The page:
History of Dub Music

© Steve Barrow & Peter Dalton - The Rough guide to reggae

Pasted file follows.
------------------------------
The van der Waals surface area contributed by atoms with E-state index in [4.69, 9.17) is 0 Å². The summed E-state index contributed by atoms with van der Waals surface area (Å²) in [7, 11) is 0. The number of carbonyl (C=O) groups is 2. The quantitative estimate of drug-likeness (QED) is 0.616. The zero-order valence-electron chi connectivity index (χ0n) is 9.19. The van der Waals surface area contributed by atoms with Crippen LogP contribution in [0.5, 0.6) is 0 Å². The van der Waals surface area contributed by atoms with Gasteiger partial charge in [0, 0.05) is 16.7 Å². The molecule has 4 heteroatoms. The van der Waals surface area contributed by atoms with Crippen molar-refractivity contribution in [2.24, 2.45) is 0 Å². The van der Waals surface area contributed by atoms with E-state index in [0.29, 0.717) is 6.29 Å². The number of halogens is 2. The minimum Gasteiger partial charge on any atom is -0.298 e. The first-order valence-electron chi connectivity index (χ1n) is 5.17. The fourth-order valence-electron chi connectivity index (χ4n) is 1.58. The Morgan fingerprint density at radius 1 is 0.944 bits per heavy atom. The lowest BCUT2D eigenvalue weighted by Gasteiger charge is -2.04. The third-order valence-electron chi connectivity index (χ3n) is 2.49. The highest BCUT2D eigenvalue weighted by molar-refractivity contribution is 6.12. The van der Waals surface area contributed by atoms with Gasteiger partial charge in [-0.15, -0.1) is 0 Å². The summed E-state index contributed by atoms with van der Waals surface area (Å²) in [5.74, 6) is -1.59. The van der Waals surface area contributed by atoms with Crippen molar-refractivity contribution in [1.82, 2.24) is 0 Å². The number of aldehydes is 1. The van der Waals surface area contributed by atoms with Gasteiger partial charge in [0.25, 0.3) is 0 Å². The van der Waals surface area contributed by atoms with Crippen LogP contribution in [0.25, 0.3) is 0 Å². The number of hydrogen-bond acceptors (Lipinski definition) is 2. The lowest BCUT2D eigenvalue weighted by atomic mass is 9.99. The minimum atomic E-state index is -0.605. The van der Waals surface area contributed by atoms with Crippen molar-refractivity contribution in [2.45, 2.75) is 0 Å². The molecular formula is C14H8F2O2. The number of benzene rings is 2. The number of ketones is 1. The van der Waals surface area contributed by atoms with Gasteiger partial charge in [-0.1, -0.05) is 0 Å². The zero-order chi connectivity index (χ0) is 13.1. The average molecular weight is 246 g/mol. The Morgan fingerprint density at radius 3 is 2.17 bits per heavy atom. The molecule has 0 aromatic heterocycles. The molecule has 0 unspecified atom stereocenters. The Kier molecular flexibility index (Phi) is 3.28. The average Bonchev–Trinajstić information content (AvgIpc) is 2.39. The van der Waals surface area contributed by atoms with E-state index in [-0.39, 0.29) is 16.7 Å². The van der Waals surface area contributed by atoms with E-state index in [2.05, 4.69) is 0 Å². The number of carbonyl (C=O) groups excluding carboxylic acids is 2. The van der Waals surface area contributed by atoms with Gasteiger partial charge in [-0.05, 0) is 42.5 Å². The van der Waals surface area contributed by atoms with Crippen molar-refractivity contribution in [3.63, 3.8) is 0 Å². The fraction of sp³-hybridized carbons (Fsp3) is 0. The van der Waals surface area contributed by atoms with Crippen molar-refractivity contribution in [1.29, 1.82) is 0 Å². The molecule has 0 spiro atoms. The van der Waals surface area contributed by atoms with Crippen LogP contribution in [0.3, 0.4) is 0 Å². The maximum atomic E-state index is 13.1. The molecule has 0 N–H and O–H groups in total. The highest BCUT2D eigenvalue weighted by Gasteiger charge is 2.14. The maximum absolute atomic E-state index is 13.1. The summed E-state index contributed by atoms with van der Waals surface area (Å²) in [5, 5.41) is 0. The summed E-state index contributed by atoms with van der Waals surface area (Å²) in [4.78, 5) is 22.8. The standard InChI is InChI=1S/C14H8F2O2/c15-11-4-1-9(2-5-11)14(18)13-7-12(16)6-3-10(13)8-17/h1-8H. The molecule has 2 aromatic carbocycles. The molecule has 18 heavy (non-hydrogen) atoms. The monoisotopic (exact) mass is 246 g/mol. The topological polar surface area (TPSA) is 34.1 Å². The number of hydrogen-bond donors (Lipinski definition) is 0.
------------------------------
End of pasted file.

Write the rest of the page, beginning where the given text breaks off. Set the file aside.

The word 'dub' is now used throughout the world of dance music to describe a remix. It's not so widely recognized, however, that the technique of the remix was pioneered in Jamaica as far back as 1967, initially in the quest for sound-system exclusivity, but soon exploited as an economic and imaginative way of reusing already recorded rhythm tracks. Broadly speaking, the history of dub in Jamaica has passed through three phases. First there were the so-called 'instrumentals', not originally conceived as such, but becoming so by the removal of the vocal track. Initially these instrumentals were strictly for sound-system play, but before too long they were being issued commercially. Versions on which the contribution of the studio engineer was more obvious then emerged around the end of 1968, and by 1970 these remixes called 'versions' were appearing on the B-sides of most Jamaican singles. The producer would have the engineer remove all, (or most), of the original vocal, leaving the raw rhythm track, which could be spiced up with a deejay adding shouted exclamations and/or extra instrumentation. Besides offering further entertainment to dancers and record buyers, these 'versions' provided sound systems with tracks for their own deejays to talk, or 'toast', over. [Read more...]

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